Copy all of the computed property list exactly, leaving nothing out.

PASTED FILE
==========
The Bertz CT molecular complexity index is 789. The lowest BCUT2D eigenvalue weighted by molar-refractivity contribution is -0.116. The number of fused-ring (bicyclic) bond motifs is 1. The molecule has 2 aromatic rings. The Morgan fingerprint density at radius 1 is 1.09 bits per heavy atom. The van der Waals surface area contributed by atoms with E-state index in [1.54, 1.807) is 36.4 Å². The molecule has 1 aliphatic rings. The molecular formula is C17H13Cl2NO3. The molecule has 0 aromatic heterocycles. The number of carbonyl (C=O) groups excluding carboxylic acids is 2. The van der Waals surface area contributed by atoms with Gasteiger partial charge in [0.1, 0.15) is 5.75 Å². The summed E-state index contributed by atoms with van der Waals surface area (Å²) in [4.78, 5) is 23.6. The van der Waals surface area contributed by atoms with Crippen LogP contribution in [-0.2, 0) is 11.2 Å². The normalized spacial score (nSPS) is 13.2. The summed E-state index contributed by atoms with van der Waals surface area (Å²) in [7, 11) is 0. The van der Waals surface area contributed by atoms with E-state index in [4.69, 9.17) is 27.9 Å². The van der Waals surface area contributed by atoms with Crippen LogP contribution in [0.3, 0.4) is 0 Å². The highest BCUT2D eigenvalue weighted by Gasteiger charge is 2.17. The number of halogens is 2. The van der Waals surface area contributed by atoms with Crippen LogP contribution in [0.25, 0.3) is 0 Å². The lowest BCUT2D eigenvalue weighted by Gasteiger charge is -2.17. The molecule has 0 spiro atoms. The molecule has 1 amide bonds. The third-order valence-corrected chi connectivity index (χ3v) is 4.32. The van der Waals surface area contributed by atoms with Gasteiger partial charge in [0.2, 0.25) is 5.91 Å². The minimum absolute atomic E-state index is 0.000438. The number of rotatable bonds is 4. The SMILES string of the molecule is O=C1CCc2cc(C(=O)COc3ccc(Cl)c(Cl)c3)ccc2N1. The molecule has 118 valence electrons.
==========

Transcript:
The Bertz CT molecular complexity index is 789. The lowest BCUT2D eigenvalue weighted by molar-refractivity contribution is -0.116. The number of fused-ring (bicyclic) bond motifs is 1. The molecule has 2 aromatic rings. The Morgan fingerprint density at radius 1 is 1.09 bits per heavy atom. The van der Waals surface area contributed by atoms with E-state index in [1.54, 1.807) is 36.4 Å². The molecule has 1 aliphatic rings. The molecular formula is C17H13Cl2NO3. The molecule has 0 aromatic heterocycles. The number of carbonyl (C=O) groups excluding carboxylic acids is 2. The van der Waals surface area contributed by atoms with Gasteiger partial charge in [0.1, 0.15) is 5.75 Å². The summed E-state index contributed by atoms with van der Waals surface area (Å²) in [4.78, 5) is 23.6. The van der Waals surface area contributed by atoms with Crippen LogP contribution in [-0.2, 0) is 11.2 Å². The normalized spacial score (nSPS) is 13.2. The summed E-state index contributed by atoms with van der Waals surface area (Å²) in [7, 11) is 0. The van der Waals surface area contributed by atoms with E-state index in [4.69, 9.17) is 27.9 Å². The van der Waals surface area contributed by atoms with Crippen LogP contribution in [0.3, 0.4) is 0 Å². The highest BCUT2D eigenvalue weighted by Gasteiger charge is 2.17. The number of halogens is 2. The van der Waals surface area contributed by atoms with Crippen LogP contribution in [0.25, 0.3) is 0 Å². The lowest BCUT2D eigenvalue weighted by Gasteiger charge is -2.17. The molecule has 0 spiro atoms. The molecule has 1 amide bonds. The third-order valence-corrected chi connectivity index (χ3v) is 4.32. The van der Waals surface area contributed by atoms with Gasteiger partial charge in [0.2, 0.25) is 5.91 Å². The minimum absolute atomic E-state index is 0.000438. The number of rotatable bonds is 4. The SMILES string of the molecule is O=C1CCc2cc(C(=O)COc3ccc(Cl)c(Cl)c3)ccc2N1. The molecule has 118 valence electrons.